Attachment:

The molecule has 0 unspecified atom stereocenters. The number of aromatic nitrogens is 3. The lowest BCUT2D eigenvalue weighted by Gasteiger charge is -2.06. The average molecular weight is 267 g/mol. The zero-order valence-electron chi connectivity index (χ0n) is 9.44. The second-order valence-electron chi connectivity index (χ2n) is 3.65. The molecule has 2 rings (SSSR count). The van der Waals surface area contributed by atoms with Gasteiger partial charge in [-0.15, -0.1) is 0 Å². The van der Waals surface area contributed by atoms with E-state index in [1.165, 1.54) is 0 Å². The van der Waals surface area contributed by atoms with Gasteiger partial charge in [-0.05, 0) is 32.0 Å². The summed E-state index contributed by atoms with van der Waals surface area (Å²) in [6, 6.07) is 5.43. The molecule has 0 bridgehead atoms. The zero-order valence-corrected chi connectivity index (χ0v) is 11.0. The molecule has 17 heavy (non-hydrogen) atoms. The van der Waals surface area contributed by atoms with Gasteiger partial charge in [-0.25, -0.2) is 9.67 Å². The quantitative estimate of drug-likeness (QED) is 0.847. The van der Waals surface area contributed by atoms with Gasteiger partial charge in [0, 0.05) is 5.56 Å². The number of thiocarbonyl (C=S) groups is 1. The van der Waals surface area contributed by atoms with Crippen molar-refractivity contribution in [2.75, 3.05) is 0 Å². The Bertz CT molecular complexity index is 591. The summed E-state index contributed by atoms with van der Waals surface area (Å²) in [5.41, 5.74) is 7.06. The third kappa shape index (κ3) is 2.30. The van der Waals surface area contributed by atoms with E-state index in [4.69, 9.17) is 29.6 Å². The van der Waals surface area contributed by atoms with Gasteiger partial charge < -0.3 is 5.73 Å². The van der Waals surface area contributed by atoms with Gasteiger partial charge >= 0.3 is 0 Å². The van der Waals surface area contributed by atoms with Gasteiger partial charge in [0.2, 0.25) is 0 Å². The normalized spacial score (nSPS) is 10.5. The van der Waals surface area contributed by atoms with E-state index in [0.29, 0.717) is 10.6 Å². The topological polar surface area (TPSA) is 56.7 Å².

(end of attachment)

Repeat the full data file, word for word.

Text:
The molecule has 0 unspecified atom stereocenters. The number of aromatic nitrogens is 3. The lowest BCUT2D eigenvalue weighted by Gasteiger charge is -2.06. The average molecular weight is 267 g/mol. The zero-order valence-electron chi connectivity index (χ0n) is 9.44. The second-order valence-electron chi connectivity index (χ2n) is 3.65. The molecule has 2 rings (SSSR count). The van der Waals surface area contributed by atoms with Gasteiger partial charge in [-0.15, -0.1) is 0 Å². The van der Waals surface area contributed by atoms with E-state index in [1.165, 1.54) is 0 Å². The van der Waals surface area contributed by atoms with Gasteiger partial charge in [-0.05, 0) is 32.0 Å². The summed E-state index contributed by atoms with van der Waals surface area (Å²) in [6, 6.07) is 5.43. The molecule has 0 bridgehead atoms. The zero-order valence-corrected chi connectivity index (χ0v) is 11.0. The molecule has 17 heavy (non-hydrogen) atoms. The van der Waals surface area contributed by atoms with Gasteiger partial charge in [-0.25, -0.2) is 9.67 Å². The quantitative estimate of drug-likeness (QED) is 0.847. The van der Waals surface area contributed by atoms with Gasteiger partial charge in [0, 0.05) is 5.56 Å². The number of thiocarbonyl (C=S) groups is 1. The van der Waals surface area contributed by atoms with Crippen molar-refractivity contribution in [2.75, 3.05) is 0 Å². The Bertz CT molecular complexity index is 591. The summed E-state index contributed by atoms with van der Waals surface area (Å²) in [5.41, 5.74) is 7.06. The third kappa shape index (κ3) is 2.30. The van der Waals surface area contributed by atoms with E-state index in [4.69, 9.17) is 29.6 Å². The van der Waals surface area contributed by atoms with Gasteiger partial charge < -0.3 is 5.73 Å². The van der Waals surface area contributed by atoms with Gasteiger partial charge >= 0.3 is 0 Å². The van der Waals surface area contributed by atoms with Gasteiger partial charge in [0.2, 0.25) is 0 Å². The normalized spacial score (nSPS) is 10.5. The van der Waals surface area contributed by atoms with E-state index in [0.29, 0.717) is 10.6 Å². The topological polar surface area (TPSA) is 56.7 Å².